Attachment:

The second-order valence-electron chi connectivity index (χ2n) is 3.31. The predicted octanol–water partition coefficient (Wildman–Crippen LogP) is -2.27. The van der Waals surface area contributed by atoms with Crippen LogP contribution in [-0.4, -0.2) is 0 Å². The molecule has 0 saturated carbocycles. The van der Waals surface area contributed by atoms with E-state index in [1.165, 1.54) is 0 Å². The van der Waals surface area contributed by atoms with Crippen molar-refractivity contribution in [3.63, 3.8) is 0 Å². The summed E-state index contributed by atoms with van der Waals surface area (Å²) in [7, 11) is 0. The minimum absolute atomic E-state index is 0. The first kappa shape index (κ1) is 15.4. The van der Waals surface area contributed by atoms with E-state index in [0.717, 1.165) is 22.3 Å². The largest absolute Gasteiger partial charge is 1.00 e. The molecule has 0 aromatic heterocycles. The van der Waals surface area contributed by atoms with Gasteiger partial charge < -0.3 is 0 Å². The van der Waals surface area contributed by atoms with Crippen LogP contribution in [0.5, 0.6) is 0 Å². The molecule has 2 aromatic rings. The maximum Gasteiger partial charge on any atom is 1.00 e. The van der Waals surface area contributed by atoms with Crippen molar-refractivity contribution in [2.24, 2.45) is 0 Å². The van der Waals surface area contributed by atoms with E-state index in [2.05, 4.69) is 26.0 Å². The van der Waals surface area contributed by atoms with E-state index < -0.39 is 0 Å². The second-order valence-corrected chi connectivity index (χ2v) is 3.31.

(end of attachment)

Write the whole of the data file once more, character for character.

The second-order valence-electron chi connectivity index (χ2n) is 3.31. The predicted octanol–water partition coefficient (Wildman–Crippen LogP) is -2.27. The van der Waals surface area contributed by atoms with Crippen LogP contribution in [-0.4, -0.2) is 0 Å². The molecule has 0 saturated carbocycles. The van der Waals surface area contributed by atoms with E-state index in [1.165, 1.54) is 0 Å². The van der Waals surface area contributed by atoms with Crippen molar-refractivity contribution in [3.63, 3.8) is 0 Å². The summed E-state index contributed by atoms with van der Waals surface area (Å²) in [7, 11) is 0. The minimum absolute atomic E-state index is 0. The first kappa shape index (κ1) is 15.4. The van der Waals surface area contributed by atoms with E-state index in [0.717, 1.165) is 22.3 Å². The largest absolute Gasteiger partial charge is 1.00 e. The molecule has 0 aromatic heterocycles. The van der Waals surface area contributed by atoms with Gasteiger partial charge < -0.3 is 0 Å². The van der Waals surface area contributed by atoms with Crippen LogP contribution in [0.5, 0.6) is 0 Å². The molecule has 2 aromatic rings. The maximum Gasteiger partial charge on any atom is 1.00 e. The van der Waals surface area contributed by atoms with Crippen molar-refractivity contribution in [2.24, 2.45) is 0 Å². The van der Waals surface area contributed by atoms with E-state index in [2.05, 4.69) is 26.0 Å². The van der Waals surface area contributed by atoms with E-state index < -0.39 is 0 Å². The second-order valence-corrected chi connectivity index (χ2v) is 3.31.